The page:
American Dream/American Nightmare explores the tensions between dream and nightmare in the 19th century American Literature that molded a bold, fragile, confident, and uncertain American identity.
Professor Emeritus Dan Tynan email
Inspired by Ralph Waldo Emerson’s 1836 essay, Nature, Henry David Thoreau retreated to the woods at Walden Pond in 1845, and lived for a time the American Dream: life alone in the woods, subsisting on nature. In his 1855 Leaves of Grass, Whitman might have been responding to Emerson’s call for a poetry fitting to the living, breathing, sexual body and free spirit of the ideal American – other aspects of the American dream. But American nightmares always lay side by side with the dreams. Frederick Douglass and Harriet Jacobs, to name just two, narrated the inhumanities of slavery. Harriet Beecher Stowe in Uncle Tom’s Cabin unveiled the hypocrisies of Christian attitudes towards the cruelty and soul stifling treatment of slaves. Meanwhile, Edgar Allan Poe, Nathaniel Hawthorne and Herman Melville showed that lonely life upon lonely life, whether in Salem Massachusetts, in the polis of the whaling ship, or the tortured chambers of the deranged mind, battled the dreams of idyllic life in nature, and the fruits of material achievement. In writings by Emerson, Poe, Dickinson, Frederick Douglass, and others, we explore the tensions between dream and nightmare in the 19th century American Literature that molded a bold, fragile, confident, and uncertain American identity.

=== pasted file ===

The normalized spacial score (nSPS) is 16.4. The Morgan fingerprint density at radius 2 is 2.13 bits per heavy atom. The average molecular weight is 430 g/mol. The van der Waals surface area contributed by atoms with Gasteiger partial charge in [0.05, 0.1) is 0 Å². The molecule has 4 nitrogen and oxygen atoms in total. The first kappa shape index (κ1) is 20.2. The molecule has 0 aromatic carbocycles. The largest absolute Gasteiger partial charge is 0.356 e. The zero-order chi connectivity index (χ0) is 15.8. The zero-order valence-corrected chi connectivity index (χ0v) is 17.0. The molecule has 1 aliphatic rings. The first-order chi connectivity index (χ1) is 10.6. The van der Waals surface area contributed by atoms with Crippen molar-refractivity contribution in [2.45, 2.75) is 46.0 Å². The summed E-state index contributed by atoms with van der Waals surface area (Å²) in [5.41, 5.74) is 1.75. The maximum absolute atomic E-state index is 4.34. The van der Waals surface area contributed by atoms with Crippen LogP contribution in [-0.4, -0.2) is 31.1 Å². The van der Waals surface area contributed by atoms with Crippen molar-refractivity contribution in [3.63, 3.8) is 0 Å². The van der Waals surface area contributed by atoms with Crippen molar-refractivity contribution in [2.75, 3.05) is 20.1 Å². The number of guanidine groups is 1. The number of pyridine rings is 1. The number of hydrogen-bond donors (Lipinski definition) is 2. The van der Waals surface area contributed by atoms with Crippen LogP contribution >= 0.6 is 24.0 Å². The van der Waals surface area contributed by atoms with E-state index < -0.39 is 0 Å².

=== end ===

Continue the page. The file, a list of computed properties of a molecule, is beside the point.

Prerequisite: 221 or 250 or COI